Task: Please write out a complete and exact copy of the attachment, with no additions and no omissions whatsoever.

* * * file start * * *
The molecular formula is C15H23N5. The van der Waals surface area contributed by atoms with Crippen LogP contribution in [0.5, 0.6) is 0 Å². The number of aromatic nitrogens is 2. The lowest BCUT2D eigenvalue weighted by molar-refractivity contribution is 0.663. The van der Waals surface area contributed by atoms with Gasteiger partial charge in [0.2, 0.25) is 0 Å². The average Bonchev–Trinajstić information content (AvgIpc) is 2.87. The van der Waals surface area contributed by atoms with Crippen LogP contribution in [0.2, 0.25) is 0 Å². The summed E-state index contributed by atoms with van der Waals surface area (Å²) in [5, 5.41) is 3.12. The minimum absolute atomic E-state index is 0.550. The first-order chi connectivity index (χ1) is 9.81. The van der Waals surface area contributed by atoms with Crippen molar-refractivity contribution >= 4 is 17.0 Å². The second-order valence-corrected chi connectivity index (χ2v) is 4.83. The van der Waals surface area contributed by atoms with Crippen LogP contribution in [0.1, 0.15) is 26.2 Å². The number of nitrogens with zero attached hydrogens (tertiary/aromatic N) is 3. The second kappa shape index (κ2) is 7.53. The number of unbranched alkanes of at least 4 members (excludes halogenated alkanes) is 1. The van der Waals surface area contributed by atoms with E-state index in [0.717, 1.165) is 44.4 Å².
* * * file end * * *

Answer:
The molecular formula is C15H23N5. The van der Waals surface area contributed by atoms with Crippen LogP contribution in [0.5, 0.6) is 0 Å². The number of aromatic nitrogens is 2. The lowest BCUT2D eigenvalue weighted by molar-refractivity contribution is 0.663. The van der Waals surface area contributed by atoms with Gasteiger partial charge in [0.2, 0.25) is 0 Å². The average Bonchev–Trinajstić information content (AvgIpc) is 2.87. The van der Waals surface area contributed by atoms with Crippen LogP contribution in [0.2, 0.25) is 0 Å². The summed E-state index contributed by atoms with van der Waals surface area (Å²) in [5, 5.41) is 3.12. The minimum absolute atomic E-state index is 0.550. The first-order chi connectivity index (χ1) is 9.81. The van der Waals surface area contributed by atoms with Crippen molar-refractivity contribution >= 4 is 17.0 Å². The second-order valence-corrected chi connectivity index (χ2v) is 4.83. The van der Waals surface area contributed by atoms with Crippen LogP contribution in [0.1, 0.15) is 26.2 Å². The number of nitrogens with zero attached hydrogens (tertiary/aromatic N) is 3. The second kappa shape index (κ2) is 7.53. The number of unbranched alkanes of at least 4 members (excludes halogenated alkanes) is 1. The van der Waals surface area contributed by atoms with E-state index in [0.717, 1.165) is 44.4 Å².